Global climate change is increasing the incidence of extreme weather events. Jessica Gorzo, PhD candidate, is studying how these extreme events are affecting the abundance, geographical distribution, and breeding habits of forest songbirds.
Not knowing how land has been used in the past makes it difficult to understand how it is being used now and even more difficult to predict how it will be used in the future, especially in regions with multiple socio-economic shocks, such aslike the Carpathian Basin. Our team is working on that.
What happens when it gets too dry? Brooke Bateman discovers how migratory birds like Dickcissels respond to extreme drought events in the Midwestern United States and looks at what that means for future management and conservation efforts.
All disturbances are not created equal. Matthias Baumann has been developing image-processing algorithms that distinguish between anthropogenic and natural disturbances in the temperate forest region of European Russia.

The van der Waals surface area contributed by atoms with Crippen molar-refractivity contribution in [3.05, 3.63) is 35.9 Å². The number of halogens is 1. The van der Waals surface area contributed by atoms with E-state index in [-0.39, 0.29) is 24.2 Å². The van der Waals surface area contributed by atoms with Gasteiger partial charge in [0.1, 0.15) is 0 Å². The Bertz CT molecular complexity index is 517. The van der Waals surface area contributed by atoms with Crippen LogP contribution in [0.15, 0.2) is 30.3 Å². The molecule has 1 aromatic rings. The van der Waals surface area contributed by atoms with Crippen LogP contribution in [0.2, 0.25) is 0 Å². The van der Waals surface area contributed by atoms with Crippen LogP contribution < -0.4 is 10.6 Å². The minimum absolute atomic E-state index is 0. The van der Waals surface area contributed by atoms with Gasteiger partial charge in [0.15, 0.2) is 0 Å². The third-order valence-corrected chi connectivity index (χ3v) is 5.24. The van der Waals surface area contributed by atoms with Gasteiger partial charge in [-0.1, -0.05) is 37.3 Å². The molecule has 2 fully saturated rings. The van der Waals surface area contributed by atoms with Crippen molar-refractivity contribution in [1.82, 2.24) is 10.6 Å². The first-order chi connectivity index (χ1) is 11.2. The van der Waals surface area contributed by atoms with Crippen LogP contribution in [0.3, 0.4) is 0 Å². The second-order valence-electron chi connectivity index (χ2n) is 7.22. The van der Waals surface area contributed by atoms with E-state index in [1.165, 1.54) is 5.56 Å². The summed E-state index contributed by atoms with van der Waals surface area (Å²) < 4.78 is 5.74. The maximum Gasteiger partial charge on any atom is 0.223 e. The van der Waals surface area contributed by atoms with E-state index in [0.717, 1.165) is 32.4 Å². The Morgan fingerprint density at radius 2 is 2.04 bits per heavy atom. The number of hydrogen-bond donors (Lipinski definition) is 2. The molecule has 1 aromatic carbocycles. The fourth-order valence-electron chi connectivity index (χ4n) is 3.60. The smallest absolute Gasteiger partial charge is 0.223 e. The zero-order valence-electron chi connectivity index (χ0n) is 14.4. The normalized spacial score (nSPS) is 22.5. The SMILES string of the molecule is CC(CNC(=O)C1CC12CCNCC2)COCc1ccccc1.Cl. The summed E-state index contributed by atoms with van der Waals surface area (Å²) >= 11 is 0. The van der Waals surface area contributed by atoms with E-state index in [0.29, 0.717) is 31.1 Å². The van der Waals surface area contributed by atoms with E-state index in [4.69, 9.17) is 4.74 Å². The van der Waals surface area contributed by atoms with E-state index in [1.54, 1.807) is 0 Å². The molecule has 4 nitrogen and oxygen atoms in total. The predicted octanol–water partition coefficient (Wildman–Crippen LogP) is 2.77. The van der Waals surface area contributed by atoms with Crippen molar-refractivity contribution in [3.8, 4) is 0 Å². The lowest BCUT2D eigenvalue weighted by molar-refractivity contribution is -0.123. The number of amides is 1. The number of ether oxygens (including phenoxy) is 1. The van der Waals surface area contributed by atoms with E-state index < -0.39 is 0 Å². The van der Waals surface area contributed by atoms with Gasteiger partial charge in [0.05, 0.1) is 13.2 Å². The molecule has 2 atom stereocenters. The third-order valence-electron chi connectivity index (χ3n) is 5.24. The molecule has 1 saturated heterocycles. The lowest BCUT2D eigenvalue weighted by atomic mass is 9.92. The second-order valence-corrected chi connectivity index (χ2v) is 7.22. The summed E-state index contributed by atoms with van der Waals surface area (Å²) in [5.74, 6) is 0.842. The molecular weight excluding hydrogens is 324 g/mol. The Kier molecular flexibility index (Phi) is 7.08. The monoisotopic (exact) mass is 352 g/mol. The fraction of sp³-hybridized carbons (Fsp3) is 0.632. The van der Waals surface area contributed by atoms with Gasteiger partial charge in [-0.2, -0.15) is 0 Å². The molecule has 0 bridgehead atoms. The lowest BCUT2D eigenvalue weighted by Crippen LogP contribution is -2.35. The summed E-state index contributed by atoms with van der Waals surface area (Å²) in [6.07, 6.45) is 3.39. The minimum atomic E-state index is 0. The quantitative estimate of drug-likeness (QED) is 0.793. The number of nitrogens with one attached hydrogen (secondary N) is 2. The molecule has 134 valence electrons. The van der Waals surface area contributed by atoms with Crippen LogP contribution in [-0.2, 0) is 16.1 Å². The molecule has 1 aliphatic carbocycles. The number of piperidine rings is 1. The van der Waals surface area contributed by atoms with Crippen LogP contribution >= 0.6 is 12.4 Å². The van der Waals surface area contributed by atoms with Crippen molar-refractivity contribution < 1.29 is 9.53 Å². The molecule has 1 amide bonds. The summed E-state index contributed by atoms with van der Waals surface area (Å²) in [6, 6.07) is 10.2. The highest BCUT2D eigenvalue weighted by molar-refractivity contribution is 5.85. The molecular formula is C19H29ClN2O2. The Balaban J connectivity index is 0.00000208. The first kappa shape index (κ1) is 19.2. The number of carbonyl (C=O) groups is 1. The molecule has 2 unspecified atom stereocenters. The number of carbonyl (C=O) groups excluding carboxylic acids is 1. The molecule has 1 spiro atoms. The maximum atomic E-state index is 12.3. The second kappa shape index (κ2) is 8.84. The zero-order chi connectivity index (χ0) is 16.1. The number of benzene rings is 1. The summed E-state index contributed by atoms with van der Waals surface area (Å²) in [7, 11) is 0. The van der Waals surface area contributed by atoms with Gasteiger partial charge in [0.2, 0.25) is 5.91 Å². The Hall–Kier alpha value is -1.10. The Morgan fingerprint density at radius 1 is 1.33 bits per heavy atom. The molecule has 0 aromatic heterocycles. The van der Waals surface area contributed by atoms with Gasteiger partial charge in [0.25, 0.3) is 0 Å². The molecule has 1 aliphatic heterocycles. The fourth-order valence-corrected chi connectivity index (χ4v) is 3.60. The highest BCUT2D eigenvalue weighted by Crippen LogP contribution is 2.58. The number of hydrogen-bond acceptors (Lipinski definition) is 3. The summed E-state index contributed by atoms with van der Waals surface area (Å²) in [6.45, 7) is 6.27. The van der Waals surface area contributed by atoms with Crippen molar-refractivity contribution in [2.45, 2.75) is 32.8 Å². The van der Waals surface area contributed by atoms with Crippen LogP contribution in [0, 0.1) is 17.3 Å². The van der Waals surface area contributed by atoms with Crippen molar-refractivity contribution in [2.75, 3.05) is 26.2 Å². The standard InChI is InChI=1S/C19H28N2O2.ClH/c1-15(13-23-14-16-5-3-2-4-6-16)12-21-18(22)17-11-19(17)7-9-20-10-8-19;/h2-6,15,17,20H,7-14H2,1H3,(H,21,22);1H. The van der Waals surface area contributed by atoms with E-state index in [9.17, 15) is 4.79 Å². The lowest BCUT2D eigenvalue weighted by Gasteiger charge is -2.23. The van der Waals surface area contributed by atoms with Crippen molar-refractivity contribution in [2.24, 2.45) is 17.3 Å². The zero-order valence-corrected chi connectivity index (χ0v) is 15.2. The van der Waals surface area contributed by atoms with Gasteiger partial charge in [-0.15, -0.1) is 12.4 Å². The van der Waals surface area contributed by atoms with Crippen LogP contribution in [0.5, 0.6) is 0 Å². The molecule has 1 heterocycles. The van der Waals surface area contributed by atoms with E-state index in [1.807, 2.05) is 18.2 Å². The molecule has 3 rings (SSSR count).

If poverty leads to deforestation in Mexico, can we prevent deforestation by paying landowners to sustainably manage forest? Carlos Ramirez Reyes is trying to answer this question using remotely sensed data.
Do we know how climate change and extreme weather conditions affect wildlife in particular bird populations?

Contact Us

Forest and Wildlife Ecology
Russell Laboratories (map)
1630 Linden Drive
Madison, WI, 53706, USA
phone: +1/608 890 3160
fax: +1/608 262 9922
Send suggestions and comments

User login

We Gratefully Acknowledge Support From